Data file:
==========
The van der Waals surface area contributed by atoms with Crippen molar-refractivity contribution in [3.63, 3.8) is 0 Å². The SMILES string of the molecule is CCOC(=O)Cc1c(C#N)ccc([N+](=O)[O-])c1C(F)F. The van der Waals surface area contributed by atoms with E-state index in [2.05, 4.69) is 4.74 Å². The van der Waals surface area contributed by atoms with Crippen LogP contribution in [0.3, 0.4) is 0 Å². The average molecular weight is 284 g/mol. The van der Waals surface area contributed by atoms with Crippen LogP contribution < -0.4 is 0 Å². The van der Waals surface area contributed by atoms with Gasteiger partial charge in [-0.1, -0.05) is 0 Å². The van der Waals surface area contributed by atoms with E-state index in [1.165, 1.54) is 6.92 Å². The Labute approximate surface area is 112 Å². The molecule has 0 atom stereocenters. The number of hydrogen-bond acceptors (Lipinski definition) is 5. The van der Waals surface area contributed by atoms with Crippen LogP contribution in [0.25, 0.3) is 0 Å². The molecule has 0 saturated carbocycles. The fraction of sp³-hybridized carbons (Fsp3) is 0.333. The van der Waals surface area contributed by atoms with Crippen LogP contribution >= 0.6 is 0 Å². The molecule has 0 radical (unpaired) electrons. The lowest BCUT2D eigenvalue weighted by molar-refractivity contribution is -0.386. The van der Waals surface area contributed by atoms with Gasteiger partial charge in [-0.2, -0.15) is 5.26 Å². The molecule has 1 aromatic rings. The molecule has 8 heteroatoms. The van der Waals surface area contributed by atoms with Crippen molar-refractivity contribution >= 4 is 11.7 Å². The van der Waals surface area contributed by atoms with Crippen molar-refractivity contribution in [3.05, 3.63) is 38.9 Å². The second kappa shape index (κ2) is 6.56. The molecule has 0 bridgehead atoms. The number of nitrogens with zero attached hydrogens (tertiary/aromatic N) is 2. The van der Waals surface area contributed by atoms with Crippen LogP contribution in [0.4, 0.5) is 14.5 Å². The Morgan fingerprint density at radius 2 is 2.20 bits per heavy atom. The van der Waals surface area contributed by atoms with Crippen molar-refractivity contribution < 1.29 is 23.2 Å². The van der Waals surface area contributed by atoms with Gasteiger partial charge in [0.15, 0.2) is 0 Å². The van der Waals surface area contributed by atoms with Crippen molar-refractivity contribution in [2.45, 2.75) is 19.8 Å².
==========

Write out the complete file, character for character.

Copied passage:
The van der Waals surface area contributed by atoms with Crippen molar-refractivity contribution in [3.63, 3.8) is 0 Å². The SMILES string of the molecule is CCOC(=O)Cc1c(C#N)ccc([N+](=O)[O-])c1C(F)F. The van der Waals surface area contributed by atoms with E-state index in [2.05, 4.69) is 4.74 Å². The van der Waals surface area contributed by atoms with Crippen LogP contribution in [0.3, 0.4) is 0 Å². The average molecular weight is 284 g/mol. The van der Waals surface area contributed by atoms with Crippen LogP contribution < -0.4 is 0 Å². The van der Waals surface area contributed by atoms with Gasteiger partial charge in [-0.1, -0.05) is 0 Å². The van der Waals surface area contributed by atoms with E-state index in [1.165, 1.54) is 6.92 Å². The Labute approximate surface area is 112 Å². The molecule has 0 atom stereocenters. The number of hydrogen-bond acceptors (Lipinski definition) is 5. The van der Waals surface area contributed by atoms with Crippen LogP contribution in [0.25, 0.3) is 0 Å². The molecule has 0 saturated carbocycles. The fraction of sp³-hybridized carbons (Fsp3) is 0.333. The van der Waals surface area contributed by atoms with Crippen LogP contribution >= 0.6 is 0 Å². The molecule has 0 radical (unpaired) electrons. The lowest BCUT2D eigenvalue weighted by molar-refractivity contribution is -0.386. The van der Waals surface area contributed by atoms with Gasteiger partial charge in [-0.2, -0.15) is 5.26 Å². The molecule has 1 aromatic rings. The molecule has 8 heteroatoms. The van der Waals surface area contributed by atoms with Crippen molar-refractivity contribution >= 4 is 11.7 Å². The van der Waals surface area contributed by atoms with Crippen molar-refractivity contribution in [3.05, 3.63) is 38.9 Å². The second kappa shape index (κ2) is 6.56. The molecule has 0 bridgehead atoms. The number of nitrogens with zero attached hydrogens (tertiary/aromatic N) is 2. The van der Waals surface area contributed by atoms with Crippen LogP contribution in [0.4, 0.5) is 14.5 Å². The Morgan fingerprint density at radius 2 is 2.20 bits per heavy atom. The van der Waals surface area contributed by atoms with Crippen molar-refractivity contribution < 1.29 is 23.2 Å². The van der Waals surface area contributed by atoms with Gasteiger partial charge in [0.15, 0.2) is 0 Å². The van der Waals surface area contributed by atoms with Crippen molar-refractivity contribution in [2.45, 2.75) is 19.8 Å².